At this point, I've decided it's time to rinse off. "What white thing fell off the wall?"

"You know," he points to the ceiling. "The white ting above the tabwe."

It suddenly clicks in my head. Shutting off the water, I run downstairs, dripping water all over the carpet as I go. In the kitchen, the mess that awaits me has reached epic proportions. The ceiling light has indeed fallen from the "waw". It's now teetering serenely on a box of Multigrain Cheerios. Another box of cereal has been knocked down, spilling Life (how perfect is that metaphor?) all over the table, chair, and floor.

At least nothing is on fire. Yet, I think. And no one needs to visit the emergency room. All in all, not as bad as it could've been.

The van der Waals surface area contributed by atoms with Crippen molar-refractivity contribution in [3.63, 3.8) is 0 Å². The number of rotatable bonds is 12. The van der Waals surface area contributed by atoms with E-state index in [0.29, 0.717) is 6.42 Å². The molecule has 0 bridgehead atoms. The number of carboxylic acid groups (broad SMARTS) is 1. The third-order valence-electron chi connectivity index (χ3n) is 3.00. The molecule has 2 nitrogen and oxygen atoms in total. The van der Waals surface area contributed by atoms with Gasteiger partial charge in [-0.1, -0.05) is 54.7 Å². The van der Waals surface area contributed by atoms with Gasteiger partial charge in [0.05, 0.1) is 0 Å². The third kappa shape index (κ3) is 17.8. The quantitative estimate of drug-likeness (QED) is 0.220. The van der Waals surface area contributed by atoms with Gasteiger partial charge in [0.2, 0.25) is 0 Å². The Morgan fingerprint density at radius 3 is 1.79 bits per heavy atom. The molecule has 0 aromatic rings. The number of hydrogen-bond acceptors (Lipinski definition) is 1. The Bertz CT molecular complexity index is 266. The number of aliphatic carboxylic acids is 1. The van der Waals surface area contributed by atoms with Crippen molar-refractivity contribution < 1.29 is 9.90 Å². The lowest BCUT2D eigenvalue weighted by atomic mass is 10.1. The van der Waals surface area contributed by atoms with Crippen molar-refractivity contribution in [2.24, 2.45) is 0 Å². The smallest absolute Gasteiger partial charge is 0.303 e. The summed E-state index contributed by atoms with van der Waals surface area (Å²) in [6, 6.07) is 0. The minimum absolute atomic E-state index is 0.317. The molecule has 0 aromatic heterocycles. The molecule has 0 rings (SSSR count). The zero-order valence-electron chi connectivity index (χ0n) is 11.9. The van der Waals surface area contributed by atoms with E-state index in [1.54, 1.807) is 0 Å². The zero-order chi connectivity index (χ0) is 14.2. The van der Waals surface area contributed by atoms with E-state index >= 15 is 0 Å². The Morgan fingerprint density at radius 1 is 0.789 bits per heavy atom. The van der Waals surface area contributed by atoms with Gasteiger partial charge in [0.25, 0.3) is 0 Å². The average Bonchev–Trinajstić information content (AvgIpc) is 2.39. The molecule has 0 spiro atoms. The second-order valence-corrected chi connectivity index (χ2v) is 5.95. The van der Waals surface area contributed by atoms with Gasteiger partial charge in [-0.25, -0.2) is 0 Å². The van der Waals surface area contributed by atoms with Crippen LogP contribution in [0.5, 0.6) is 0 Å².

And then I realize something profound. I'm standing, perfectly naked in my kitchen. And all the blinds are up.

With a little squeal, I rush back up the stairs to dress (at this point, toweling off seems unnecessary). Of course, when I finally pick up the box of Life cereal, milk has practically dissolved the cardboard. The sack would have prevented the cereal from flying everywhere, except when my 18 mo had spilled it the day before, she'd ruined said sack. And with the cereal in nothing but the box, I know have SOGGY cereal all over me.

Of course, the phone would have to ring at this point. As I screw the light fixture back into the ceiling, phone propped on my ear, I remember the flyer my church handed out recently. About training for disaster response.

Disaster Training, ha! I'm already an expert.

And that, my friends, is why only one of my legs has been shaved today.